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Oncologist Report

21 Oct

Bronwen and I kept our appointment with the Oncologist yesterday. The verdict: Humanly speaking, medical science gives me two years. That omits the God factor. Of course I will seek to push that boundary and trust that the Lord Himself will “do exceeding abundantly above all that we can ask or think according to His power at work in us”

The problem is the liver. If I had a few spots they would operate to remove them. If the spots were confined to one lobe they would remove that. Unfortunately I have 6 or 7 spots spread throughout the liver so the treatment becomes palliative. The Oncologist has presented some options for treatment and because of my ‘youth and fitness’ believes I could withstand ‘the full works’! Their focus will be the liver and hopefully the lymph nodes and the primary cancer in the bowel will also be reduced by the assault.

This whole episode has been an unexpected twist in my life journey. When I look back there have been many twists and turns as the Lord has steered us down unusual paths. The constant factor has been His abiding presence. There will be more twists and turns but both Bronwen and I have a deep sense of peace and consider the prognosis a base of time that is a gift for us to build on and extend.

There are also many other options for treatment that people are graciously presenting to us as alternatives to chemo. We realise that many times the medical profession is only as good in its treatment as the advice it gets from the drug companies and research units. Our Oncologist has an obvious concern for us as people but so busy it is impossible for her or her colleagues to read all the various research papers on the subject.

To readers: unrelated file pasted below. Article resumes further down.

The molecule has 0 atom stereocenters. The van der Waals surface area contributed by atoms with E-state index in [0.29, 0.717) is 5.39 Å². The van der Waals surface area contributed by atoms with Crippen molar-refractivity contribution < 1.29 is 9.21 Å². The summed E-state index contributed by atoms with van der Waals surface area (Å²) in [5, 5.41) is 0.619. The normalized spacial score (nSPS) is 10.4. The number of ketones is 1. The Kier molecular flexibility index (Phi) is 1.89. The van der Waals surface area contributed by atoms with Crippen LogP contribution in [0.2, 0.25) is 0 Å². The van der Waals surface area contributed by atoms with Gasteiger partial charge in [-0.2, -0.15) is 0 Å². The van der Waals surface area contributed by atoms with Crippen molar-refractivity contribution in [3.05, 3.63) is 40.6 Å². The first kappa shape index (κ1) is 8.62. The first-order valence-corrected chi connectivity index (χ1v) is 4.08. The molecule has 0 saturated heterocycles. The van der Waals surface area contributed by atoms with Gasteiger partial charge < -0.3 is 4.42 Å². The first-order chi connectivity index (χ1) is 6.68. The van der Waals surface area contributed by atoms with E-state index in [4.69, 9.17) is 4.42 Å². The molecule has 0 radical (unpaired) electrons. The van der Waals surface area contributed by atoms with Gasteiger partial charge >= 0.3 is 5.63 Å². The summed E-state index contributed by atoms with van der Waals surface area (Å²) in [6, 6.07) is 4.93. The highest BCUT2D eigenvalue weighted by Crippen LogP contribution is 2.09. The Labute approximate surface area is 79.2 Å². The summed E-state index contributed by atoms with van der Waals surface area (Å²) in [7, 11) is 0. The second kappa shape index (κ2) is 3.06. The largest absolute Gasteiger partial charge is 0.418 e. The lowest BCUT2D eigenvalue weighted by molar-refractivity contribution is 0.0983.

Please pray that we will have wisdom in knowing which pathway to walk and what advice to heed. Our ultimate trust is still in the Lord who will over-ride our plans with His own.

 
2 Comments

Posted by on 21 October, 2008 in Medical

 

2 Responses to Oncologist Report

  1. Michael O'Brien

    21 October, 2008 at 1:56 pm

    I see some people nowadays who are wary of chemo treatment. A school-friend of my sister Julie tried it but eventually opted out; a classic case of the cure being worse than the disease (or at least as bad).

     
  2. Margaret Eldridge

    27 October, 2008 at 5:55 pm

    Dear Bronwen and Doug,
    Having nursed my then husband through lymphoma with spots on the liver and many other places, I have an idea of your present circumstances and feel for you. I have several friends at various stages of chemotherapy and radiotherapy and I will add your names to those for whom I am praying. Your faith and fighting spirit are essential aspects of this particular battle and the support of family and friends invaluable.
    Sincerely, Margaret Eldridge.

     

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